The example provided was an early February ’09 50% price drop of the breakout zombie hit, Left 4 Dead. Gamers bit, and sales of the game rose an unprecedented 3000%, with overall sales besting the original launch performance.
Valve benefited. Gamers benefited. More importantly, even the Steam service saw a dramatic jump due to the whole shebang. Apparently, a show of good faith can do volumes in bridging the increasingly cynical gap between company and consumer. Better still, it proves that lower prices don’t have to be the exclusive territory of outright retail failure.
We’re only now coming to grips with life in a post L4D world, so price drops are more of a concession than anything else. “You won’t pay that amount? Fine! Perhaps you’ll fork over this amount, Cheapskate McFrugalbody!” To the best of our recollection, we’re looking back on standout games that threw in the retail towel considerably ahead of schedule.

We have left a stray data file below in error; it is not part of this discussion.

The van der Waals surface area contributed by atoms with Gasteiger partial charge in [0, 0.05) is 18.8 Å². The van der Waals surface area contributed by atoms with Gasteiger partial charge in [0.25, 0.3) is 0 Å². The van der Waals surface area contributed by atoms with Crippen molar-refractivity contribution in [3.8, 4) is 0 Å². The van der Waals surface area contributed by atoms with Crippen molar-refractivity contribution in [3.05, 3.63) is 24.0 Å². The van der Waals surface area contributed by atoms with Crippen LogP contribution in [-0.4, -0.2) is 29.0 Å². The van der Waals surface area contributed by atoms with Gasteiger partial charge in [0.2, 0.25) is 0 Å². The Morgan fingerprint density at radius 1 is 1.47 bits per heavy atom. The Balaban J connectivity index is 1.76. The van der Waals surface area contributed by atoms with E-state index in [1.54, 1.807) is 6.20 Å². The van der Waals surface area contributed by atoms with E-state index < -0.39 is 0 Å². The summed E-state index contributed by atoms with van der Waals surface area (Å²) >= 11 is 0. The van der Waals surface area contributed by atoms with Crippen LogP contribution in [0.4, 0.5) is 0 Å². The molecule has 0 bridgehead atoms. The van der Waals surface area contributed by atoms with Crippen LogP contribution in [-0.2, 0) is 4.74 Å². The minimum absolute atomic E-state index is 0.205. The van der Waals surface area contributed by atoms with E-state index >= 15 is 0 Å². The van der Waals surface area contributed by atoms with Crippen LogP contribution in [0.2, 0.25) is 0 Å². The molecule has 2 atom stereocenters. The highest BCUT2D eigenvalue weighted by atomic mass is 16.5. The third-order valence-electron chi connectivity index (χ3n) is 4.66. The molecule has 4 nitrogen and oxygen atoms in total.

Ah Haze… the original Killzone 2. As a high profile exclusive on the least successful PlayStation console ever, the hopes and dreams of the every gamer who invested that gargantuan chunk of change was riding on Free Radical’s latest FPS. Armed with a killer pedigree, nifty drug abuse mechanic, and exclusive Nu Metal ditty, multiplayer bragging rights seemed just an oft-delayed day away for PS3 owners.
Wouldn’t you know it? Review scores entered the arena and crapped on the whole parade. Given the preemptive hype, Haze took a critical bullet and limped onto game shelves in late May of ‘08. Three weeks after the sullied expectations, Haze got $20 pounds lighter and has continued dropping ever since. Copies have been spotted in the wild for as low $10, and that’s a price that’s damn near review proof.